And if I go to prepare a place for you, I will come again and take you to myself, that where I am you may be also.” (John 14:3)
Familiarity with the Scriptures, distraction with the world, and degraded attention spans may lead us to read and be unaffected by passages of Scripture that should rattle our teeth. It’s takes discipline to slow down and really think about what we’re reading and how significant it is.
Consider briefly the magnitude of John 14:3 for conveying the love of Christ for sinners. Jesus doesn’t regard the mass of sinners whom He rescued at the cross a large group of cattle owned to be kept somewhere out back, so to speak, although He has every right to regard them that way. There is nothing inherent in us that makes us lovely to the eternal Son. Election is all of grace according to His divine prerogative (Deut 7:6-8; Rom 9:10-13, 11:6). He chose us not because we were lovely, but because He is gracious.
So there is no obligation imposed on Him that He would treat us as more than cattle. Saving us from our sins was far beyond the call of duty. But passages like John 14 (John 13-16, in fact) expose to us that Christ genuinely delights in those whom He has saved. Far from considering them a nameless and faceless throng of sinners, a herd of cattle, or a band of barely reformed delinquents, He loves them as a young husband loves his bride.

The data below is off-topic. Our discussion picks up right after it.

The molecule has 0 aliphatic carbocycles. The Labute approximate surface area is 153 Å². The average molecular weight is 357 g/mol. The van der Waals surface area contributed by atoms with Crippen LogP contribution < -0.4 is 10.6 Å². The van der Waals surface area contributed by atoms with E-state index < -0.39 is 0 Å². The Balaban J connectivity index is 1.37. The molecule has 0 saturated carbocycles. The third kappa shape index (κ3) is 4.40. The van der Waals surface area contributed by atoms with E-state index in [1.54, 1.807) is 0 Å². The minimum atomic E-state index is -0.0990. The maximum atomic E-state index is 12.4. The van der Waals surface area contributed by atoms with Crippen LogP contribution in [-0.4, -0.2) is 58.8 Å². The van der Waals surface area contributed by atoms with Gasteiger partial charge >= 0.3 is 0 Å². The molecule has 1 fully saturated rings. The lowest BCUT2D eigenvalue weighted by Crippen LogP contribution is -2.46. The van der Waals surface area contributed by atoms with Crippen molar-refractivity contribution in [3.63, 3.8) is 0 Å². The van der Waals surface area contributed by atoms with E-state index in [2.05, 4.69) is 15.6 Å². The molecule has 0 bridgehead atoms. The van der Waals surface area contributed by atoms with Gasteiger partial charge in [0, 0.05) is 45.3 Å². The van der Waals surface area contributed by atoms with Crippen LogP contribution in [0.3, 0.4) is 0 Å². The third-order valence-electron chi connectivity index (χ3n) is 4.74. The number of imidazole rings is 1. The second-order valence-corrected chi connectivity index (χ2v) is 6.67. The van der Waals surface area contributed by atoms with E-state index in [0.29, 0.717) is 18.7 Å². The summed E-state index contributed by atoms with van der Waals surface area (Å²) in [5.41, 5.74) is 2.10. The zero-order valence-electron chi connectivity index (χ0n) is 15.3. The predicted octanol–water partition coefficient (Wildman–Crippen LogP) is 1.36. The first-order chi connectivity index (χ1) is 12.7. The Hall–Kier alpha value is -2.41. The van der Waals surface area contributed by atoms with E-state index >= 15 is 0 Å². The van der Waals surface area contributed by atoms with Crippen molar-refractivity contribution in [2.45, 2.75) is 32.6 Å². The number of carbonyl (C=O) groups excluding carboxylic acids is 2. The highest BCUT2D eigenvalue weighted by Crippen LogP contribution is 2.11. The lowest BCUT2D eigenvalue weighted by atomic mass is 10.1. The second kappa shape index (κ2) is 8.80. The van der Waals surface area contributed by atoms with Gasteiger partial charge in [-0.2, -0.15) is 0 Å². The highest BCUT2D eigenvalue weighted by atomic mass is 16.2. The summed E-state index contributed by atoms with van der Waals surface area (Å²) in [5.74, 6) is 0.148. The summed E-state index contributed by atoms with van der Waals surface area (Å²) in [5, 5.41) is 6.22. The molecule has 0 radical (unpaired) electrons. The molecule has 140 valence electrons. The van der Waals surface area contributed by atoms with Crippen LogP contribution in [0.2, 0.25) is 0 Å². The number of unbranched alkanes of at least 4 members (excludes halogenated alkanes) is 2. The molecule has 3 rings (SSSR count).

The language of John 14:3 shows a Savior who longs to be with His bride. I will take you to Myself. Consider the other ways this could have been said. “I will take you to heaven.” “I will remove you from that horrible place.” “I’ll prevent you from being alone.” Those would all be sentiments no doubt cherished by the church, but none so precious as what the Lord actually said – I will take you to Myself. Again this is the kind of language you’d expect of a lover to his bride. It’s not merely that Christ wants to give us heaven. But He wants to give us Himself and He wants us for Himself.
Some of us may conceive of Jesus holding His nose as He kisses His bride. But this is a dreadfully wrong understanding of how thoroughly His blood cleanses us from all unrighteousness. He has never loved us because of what we were or what we offered but because of who He is. And that is why noticing this kind of statement in John 14:3 doesn’t make much of man, but much of Christ. It demonstrates the purely unconditional nature of His love toward the church.
Behold, the great love of Christ! Saving us was not enough to satisfy Him. Revealing Himself was not enough. Revealing the Father was not enough. But He goes to prepare a place for us that we might be with Him…and be His for eternity.